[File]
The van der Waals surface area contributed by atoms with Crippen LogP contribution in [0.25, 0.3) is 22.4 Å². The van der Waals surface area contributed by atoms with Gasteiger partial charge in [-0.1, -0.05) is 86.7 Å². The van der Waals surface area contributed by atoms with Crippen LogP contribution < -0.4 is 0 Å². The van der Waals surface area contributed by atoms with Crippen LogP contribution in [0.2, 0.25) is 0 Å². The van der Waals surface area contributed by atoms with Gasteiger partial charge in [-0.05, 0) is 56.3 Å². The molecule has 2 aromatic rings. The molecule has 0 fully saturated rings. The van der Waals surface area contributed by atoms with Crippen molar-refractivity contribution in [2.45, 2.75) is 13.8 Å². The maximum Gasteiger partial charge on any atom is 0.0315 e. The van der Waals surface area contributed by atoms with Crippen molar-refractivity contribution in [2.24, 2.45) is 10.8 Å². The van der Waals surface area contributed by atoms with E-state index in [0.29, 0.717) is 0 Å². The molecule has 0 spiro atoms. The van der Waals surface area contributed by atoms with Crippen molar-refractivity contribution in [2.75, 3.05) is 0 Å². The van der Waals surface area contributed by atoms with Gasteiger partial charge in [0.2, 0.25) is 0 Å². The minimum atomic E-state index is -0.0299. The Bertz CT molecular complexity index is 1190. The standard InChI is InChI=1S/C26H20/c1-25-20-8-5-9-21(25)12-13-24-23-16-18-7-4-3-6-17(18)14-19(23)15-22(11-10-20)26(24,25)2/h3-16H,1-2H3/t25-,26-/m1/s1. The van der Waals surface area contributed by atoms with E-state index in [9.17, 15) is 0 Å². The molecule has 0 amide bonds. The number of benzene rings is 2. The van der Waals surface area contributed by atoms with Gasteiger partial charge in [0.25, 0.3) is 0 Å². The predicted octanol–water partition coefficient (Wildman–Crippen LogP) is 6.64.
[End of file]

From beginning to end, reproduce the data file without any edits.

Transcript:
The van der Waals surface area contributed by atoms with Crippen LogP contribution in [0.25, 0.3) is 22.4 Å². The van der Waals surface area contributed by atoms with Gasteiger partial charge in [-0.1, -0.05) is 86.7 Å². The van der Waals surface area contributed by atoms with Crippen LogP contribution < -0.4 is 0 Å². The van der Waals surface area contributed by atoms with Crippen LogP contribution in [0.2, 0.25) is 0 Å². The van der Waals surface area contributed by atoms with Gasteiger partial charge in [-0.05, 0) is 56.3 Å². The molecule has 2 aromatic rings. The molecule has 0 fully saturated rings. The van der Waals surface area contributed by atoms with Crippen molar-refractivity contribution in [2.45, 2.75) is 13.8 Å². The maximum Gasteiger partial charge on any atom is 0.0315 e. The van der Waals surface area contributed by atoms with Crippen molar-refractivity contribution in [2.24, 2.45) is 10.8 Å². The van der Waals surface area contributed by atoms with E-state index in [0.29, 0.717) is 0 Å². The molecule has 0 spiro atoms. The van der Waals surface area contributed by atoms with Crippen molar-refractivity contribution in [2.75, 3.05) is 0 Å². The van der Waals surface area contributed by atoms with Gasteiger partial charge in [0.2, 0.25) is 0 Å². The minimum atomic E-state index is -0.0299. The Bertz CT molecular complexity index is 1190. The standard InChI is InChI=1S/C26H20/c1-25-20-8-5-9-21(25)12-13-24-23-16-18-7-4-3-6-17(18)14-19(23)15-22(11-10-20)26(24,25)2/h3-16H,1-2H3/t25-,26-/m1/s1. The van der Waals surface area contributed by atoms with E-state index in [9.17, 15) is 0 Å². The molecule has 0 amide bonds. The number of benzene rings is 2. The van der Waals surface area contributed by atoms with Gasteiger partial charge in [0.25, 0.3) is 0 Å². The predicted octanol–water partition coefficient (Wildman–Crippen LogP) is 6.64.